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Your Energy Level Matters

I’ve always been a fairly high-energy person.

But in the last couple of years, my energy level has suffered, ever since my “wake-up call” (elevated heart rate over the course of several months). I wrote a little about it in 3 Steps I’m Taking to Manage Stress Better. While I’m mostly recovered from that experience, my energy levels are still recovering!

Where I notice it the most is with energy-intensive tasks that require heavy thinking, reflection, and intense study, which makes weekly sermon prep more challenging!

Tony Schwartz, who leads The Energy Project, writes in Fatigue is Your Enemy

it’s not the number of hours we work that determines the value we create. Rather, it’s the quality of energy we bring to the hours we work. By renewing regularly, it’s possible to get more done, in less time, at a higher level of quality, more sustainably. When we’re less fatigued, we’re not only less prey to negative emotions, we’re also more likely to access the positive ones we need to feel to perform at our best.

So, managing your energy level is vitally important. In stewardship language, we must be good stewards of our energy level.

Here’s how I’m trying to manage my energy level …

1. Make the most of my early morning routine.
I find that if I get up early to spend time with God, exercise, and read, the rest of my day is much more productive and enjoyable. My energy level is higher. This has always been important for me; it’s even more important with kids!

2. Eat well.
I’ve always been interested in healthy nutrition, but my discipline doesn’t always match my desire. Still, over the past two years, I’ve dramatically reduced my intake of sugar (it effects my heart rate), which cuts out most junk food. What you eat can affect your energy level.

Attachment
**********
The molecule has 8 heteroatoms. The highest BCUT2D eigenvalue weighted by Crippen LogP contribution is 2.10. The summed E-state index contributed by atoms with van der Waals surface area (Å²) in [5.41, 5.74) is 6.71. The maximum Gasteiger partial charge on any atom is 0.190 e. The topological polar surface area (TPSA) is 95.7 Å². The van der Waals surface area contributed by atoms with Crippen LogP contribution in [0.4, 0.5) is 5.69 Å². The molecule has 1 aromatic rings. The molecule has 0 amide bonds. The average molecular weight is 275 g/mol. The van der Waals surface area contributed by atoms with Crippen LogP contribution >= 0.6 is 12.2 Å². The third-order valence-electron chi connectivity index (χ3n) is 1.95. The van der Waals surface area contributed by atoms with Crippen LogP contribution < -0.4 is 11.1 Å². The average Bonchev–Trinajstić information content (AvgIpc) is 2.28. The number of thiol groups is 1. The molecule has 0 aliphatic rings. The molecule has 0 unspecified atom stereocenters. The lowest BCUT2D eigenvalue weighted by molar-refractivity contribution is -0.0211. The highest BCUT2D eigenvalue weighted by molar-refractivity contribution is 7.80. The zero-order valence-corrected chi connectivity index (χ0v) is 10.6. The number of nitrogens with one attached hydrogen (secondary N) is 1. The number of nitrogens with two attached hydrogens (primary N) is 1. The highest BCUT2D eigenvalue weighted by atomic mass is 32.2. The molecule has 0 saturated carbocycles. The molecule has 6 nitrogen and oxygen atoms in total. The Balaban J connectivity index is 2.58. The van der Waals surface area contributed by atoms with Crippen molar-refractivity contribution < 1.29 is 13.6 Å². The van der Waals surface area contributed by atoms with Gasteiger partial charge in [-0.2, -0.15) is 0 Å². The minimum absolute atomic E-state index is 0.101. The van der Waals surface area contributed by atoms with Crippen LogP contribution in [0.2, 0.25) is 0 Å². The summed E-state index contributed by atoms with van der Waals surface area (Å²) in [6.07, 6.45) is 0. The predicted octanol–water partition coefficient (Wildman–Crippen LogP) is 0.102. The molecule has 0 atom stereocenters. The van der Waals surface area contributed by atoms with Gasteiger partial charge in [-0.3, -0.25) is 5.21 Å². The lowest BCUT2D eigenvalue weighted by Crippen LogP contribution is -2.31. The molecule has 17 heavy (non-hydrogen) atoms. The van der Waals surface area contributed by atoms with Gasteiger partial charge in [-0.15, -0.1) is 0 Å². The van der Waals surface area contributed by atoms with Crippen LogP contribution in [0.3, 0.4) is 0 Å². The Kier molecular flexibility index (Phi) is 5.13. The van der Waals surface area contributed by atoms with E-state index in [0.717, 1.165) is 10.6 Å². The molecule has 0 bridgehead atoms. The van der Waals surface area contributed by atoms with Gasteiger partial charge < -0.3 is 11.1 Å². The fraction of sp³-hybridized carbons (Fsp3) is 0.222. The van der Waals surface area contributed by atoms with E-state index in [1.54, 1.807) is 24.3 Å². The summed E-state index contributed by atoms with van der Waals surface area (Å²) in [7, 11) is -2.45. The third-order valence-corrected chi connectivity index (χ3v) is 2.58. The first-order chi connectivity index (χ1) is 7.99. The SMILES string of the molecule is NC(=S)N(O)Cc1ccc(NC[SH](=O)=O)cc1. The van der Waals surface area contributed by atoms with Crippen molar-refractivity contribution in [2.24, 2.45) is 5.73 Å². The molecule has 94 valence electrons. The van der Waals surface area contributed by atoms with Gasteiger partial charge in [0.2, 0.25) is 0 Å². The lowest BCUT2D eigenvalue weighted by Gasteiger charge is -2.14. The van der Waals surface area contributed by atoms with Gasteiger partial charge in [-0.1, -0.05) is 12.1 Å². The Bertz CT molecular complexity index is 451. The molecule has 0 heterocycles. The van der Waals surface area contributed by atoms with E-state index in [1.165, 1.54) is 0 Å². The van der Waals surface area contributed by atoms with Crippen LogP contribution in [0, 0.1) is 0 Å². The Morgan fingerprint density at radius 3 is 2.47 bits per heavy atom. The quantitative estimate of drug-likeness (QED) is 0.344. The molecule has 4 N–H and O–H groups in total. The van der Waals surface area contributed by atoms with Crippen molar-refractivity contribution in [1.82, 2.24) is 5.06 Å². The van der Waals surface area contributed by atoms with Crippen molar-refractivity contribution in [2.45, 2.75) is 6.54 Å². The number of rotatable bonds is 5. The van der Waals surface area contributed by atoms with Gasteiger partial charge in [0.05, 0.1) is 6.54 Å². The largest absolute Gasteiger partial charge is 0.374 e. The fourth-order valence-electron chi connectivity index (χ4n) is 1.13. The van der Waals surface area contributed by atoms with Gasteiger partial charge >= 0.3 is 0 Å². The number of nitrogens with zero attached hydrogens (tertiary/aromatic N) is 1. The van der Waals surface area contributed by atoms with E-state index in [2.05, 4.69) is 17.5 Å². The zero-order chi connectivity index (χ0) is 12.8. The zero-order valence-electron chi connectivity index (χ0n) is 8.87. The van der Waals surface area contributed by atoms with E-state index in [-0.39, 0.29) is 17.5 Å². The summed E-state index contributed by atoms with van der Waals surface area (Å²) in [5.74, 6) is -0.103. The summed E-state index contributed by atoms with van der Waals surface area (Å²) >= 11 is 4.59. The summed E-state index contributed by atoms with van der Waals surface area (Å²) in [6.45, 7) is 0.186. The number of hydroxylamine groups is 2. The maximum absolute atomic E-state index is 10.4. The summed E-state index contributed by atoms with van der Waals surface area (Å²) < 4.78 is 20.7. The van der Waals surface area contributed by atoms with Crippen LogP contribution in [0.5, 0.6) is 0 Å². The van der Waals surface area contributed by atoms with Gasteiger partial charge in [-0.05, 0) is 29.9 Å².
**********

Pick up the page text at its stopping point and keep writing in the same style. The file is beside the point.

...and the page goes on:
3. Rest.
Stopping to rest a little everyday, sometime during the day, will always be a challenge for me. Between work and family obligations, there always seems to be something going on. But, I know I need to carve out time each day, and a day each week, to rest and catch my breath.

4. Hydrate.
Lately, I’ve been drinking more water. CamelBak has a lot of good info on hydration. They say a “recent study found that almost half of men and women are not drinking enough water.” Their ten facts about hydration include: hydration keeps your heart rate lower, longer, and dehydration is the number one cause for afternoon fatigue. Another article states, “drinking water helps keep … your energy levels and focus maximized.”

5. Do high-energy tasks when my energy is highest.
Unfortunately, I don’t always do this well. But, I know I should work on energy-intensive tasks when my energy levels are highest. My energy levels are highest in the mornings, so I should work on sermons and other high energy tasks in the mornings. And, I should use the afternoons for things that don’t require as much energy.

How’s your energy level? What do you to do improve your energy?

If this is something you’re struggling with, you may be interested in my review of “Leading on Empty” by Wayne Cordeiro.

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